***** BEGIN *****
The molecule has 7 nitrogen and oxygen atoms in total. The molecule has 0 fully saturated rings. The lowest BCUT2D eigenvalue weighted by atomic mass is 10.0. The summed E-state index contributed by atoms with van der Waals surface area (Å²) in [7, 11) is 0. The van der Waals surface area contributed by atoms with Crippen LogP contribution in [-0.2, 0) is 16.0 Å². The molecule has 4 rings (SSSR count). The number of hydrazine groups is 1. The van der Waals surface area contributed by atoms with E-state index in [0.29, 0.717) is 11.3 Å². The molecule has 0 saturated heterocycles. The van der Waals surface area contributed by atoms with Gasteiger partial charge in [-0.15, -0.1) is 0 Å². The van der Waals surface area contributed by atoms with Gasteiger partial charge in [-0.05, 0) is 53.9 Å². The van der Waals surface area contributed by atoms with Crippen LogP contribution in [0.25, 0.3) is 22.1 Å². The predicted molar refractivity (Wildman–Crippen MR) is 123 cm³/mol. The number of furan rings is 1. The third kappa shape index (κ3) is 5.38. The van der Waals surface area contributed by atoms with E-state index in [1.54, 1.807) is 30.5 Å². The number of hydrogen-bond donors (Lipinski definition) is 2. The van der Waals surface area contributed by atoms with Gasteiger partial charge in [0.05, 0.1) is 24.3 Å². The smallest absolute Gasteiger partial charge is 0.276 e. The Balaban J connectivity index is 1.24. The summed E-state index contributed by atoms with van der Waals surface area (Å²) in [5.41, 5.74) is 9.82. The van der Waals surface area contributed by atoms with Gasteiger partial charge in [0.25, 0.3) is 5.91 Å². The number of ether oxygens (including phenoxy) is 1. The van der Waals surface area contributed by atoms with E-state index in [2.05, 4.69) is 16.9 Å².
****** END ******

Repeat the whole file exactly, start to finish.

The molecule has 7 nitrogen and oxygen atoms in total. The molecule has 0 fully saturated rings. The lowest BCUT2D eigenvalue weighted by atomic mass is 10.0. The summed E-state index contributed by atoms with van der Waals surface area (Å²) in [7, 11) is 0. The van der Waals surface area contributed by atoms with Crippen LogP contribution in [-0.2, 0) is 16.0 Å². The molecule has 4 rings (SSSR count). The number of hydrazine groups is 1. The van der Waals surface area contributed by atoms with E-state index in [0.29, 0.717) is 11.3 Å². The molecule has 0 saturated heterocycles. The van der Waals surface area contributed by atoms with Gasteiger partial charge in [-0.15, -0.1) is 0 Å². The van der Waals surface area contributed by atoms with Gasteiger partial charge in [-0.05, 0) is 53.9 Å². The van der Waals surface area contributed by atoms with Crippen LogP contribution in [0.25, 0.3) is 22.1 Å². The predicted molar refractivity (Wildman–Crippen MR) is 123 cm³/mol. The number of furan rings is 1. The third kappa shape index (κ3) is 5.38. The van der Waals surface area contributed by atoms with E-state index in [1.54, 1.807) is 30.5 Å². The number of hydrogen-bond donors (Lipinski definition) is 2. The van der Waals surface area contributed by atoms with Gasteiger partial charge in [0.05, 0.1) is 24.3 Å². The smallest absolute Gasteiger partial charge is 0.276 e. The Balaban J connectivity index is 1.24. The summed E-state index contributed by atoms with van der Waals surface area (Å²) in [5.41, 5.74) is 9.82. The van der Waals surface area contributed by atoms with Gasteiger partial charge in [0.25, 0.3) is 5.91 Å². The number of ether oxygens (including phenoxy) is 1. The van der Waals surface area contributed by atoms with E-state index in [2.05, 4.69) is 16.9 Å².